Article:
Inside the Macintosh Plus
By Gabriel Torres on January 2, 2013


Introduction

Following the release of the original Macintosh in 1984 and the Macintosh 512K in 1985, Apple released the Macintosh Plus in 1986, now with 1 MB of RAM, an 800 kB 3.5” floppy disk drive, and a SCSI port. Let’s check it out.

The original Macintosh (Macintosh 128K), the Macintosh 512K, and the Macintosh Plus had the same basic design. Thus, we can consider these three models as the first generation of Macintosh computers. They were all based on the Motorola 68000 microprocessor, which was one of the most powerful CPUs available at the time, and had a 9-inch black-and-white video monitor with a resolution of 512 x 342 integrated on the computer’s body. The main difference between the three models is the amount of RAM (128 KB, 512 KB or 1 MB). However, while the first two models didn’t allow the user to add more memory, the Macintosh Plus uses SIMM-30 memory modules, allowing users to expand the memory up to 4 MB, as we will explain. In fact, in January 1988, Apple released models of the Macintosh Plus with 2 MB or 4 MB of RAM.

Another difference between the three models was with the floppy disk drive. The Macintosh 128K used a 400 kB 3.5” floppy disk drive. The first models of the Macintosh 512K (part number “M0001W”) also used a 400 kB 3.5” floppy disk drive, but later models (part numbers “M0001E” and “M0001D”) used an 800 kB 3.5” floppy disk drive. The Macintosh Plus came with an 800 kB 3.5” floppy disk drive.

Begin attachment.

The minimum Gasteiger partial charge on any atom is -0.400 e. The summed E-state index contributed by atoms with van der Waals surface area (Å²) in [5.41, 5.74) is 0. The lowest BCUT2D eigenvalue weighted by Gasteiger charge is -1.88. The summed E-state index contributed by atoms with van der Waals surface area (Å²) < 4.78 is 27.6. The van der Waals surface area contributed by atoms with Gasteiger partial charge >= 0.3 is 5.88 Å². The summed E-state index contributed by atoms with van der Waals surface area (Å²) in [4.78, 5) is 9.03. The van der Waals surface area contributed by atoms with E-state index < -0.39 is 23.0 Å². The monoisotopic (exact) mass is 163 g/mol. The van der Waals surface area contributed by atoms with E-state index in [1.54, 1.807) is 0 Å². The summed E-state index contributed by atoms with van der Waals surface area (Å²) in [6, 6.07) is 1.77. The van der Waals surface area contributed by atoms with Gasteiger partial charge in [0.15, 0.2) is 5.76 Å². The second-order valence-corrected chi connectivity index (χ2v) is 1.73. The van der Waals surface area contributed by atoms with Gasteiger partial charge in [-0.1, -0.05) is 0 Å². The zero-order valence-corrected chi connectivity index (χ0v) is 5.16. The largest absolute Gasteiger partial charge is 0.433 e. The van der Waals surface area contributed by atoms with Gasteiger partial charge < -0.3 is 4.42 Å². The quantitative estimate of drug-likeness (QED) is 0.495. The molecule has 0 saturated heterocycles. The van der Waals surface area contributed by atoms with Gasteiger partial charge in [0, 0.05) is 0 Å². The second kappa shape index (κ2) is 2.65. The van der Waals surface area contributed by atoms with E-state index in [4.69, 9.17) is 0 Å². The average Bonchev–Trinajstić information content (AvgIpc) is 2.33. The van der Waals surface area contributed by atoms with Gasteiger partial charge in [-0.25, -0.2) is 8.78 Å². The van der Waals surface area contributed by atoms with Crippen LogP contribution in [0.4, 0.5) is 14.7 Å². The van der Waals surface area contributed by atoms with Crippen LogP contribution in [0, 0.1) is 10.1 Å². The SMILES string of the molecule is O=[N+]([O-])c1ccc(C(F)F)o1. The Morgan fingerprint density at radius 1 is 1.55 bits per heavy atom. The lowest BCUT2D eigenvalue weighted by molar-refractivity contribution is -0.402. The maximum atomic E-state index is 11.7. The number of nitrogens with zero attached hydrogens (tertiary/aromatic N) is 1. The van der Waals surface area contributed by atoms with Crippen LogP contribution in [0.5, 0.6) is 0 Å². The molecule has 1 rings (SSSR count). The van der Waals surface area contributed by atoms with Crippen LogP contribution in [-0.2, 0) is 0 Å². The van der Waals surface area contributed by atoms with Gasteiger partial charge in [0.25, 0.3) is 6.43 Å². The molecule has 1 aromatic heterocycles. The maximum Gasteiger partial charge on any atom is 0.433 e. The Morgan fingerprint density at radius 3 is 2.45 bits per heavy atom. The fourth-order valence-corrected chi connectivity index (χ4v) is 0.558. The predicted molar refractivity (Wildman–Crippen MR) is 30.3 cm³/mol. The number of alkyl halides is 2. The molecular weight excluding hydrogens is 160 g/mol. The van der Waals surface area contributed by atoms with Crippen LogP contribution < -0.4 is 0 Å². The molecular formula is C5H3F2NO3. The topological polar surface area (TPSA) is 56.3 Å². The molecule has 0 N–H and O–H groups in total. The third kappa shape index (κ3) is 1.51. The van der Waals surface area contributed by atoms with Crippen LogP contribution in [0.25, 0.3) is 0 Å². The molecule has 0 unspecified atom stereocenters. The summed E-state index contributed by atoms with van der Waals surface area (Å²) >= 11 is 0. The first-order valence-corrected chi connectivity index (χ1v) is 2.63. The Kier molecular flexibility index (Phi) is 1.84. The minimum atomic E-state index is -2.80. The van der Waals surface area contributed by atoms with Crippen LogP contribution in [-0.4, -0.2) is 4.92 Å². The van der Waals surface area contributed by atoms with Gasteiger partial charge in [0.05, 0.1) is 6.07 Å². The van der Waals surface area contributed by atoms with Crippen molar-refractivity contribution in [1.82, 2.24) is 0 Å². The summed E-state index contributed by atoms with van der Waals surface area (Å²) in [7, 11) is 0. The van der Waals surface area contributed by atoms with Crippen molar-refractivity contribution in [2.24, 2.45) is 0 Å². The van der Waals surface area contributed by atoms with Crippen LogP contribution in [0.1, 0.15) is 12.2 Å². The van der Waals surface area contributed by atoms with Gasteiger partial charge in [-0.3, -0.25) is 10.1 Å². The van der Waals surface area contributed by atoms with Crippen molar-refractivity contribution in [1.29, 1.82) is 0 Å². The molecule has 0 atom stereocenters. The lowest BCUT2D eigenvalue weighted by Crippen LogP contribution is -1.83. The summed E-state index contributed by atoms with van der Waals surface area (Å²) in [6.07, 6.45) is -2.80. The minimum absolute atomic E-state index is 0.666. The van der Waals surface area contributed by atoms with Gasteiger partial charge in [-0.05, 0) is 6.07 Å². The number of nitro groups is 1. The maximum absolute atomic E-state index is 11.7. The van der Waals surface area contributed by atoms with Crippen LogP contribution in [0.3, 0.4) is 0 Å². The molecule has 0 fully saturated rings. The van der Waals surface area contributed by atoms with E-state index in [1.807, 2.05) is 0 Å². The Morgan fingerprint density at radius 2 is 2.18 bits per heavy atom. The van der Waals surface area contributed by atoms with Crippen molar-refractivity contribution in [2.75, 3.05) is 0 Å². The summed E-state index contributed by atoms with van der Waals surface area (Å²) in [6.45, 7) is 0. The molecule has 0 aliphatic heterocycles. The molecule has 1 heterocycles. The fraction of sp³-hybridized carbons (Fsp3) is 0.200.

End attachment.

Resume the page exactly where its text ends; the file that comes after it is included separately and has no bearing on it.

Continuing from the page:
None of these computers come with a hard drive, so the operating system and programs must have been loaded through floppy disks. All of the time, we see people listing first-generation Macs on eBay, saying that the computer is “defective” because the operating system is not loading and the computer is showing an icon with a floppy disk and a question mark. (The person selling the computer does not realize that old computers didn’t come with a hard drive.) This is the normal behavior of the computer when it doesn’t find a floppy containing the operating system, and it means the computer is working as expected.

The Macintosh Plus, however, was the first Macintosh computer to come with a SCSI port. This allowed you to install an external hard disk drive to this computer.

Originally, the Macintosh Plus was released in yellow, just like the Macintosh 128K and the Macintosh 512K. However, in January 1987, its color was changed to the light gray color (called “platinum”) that Apple started using on its computers from then on.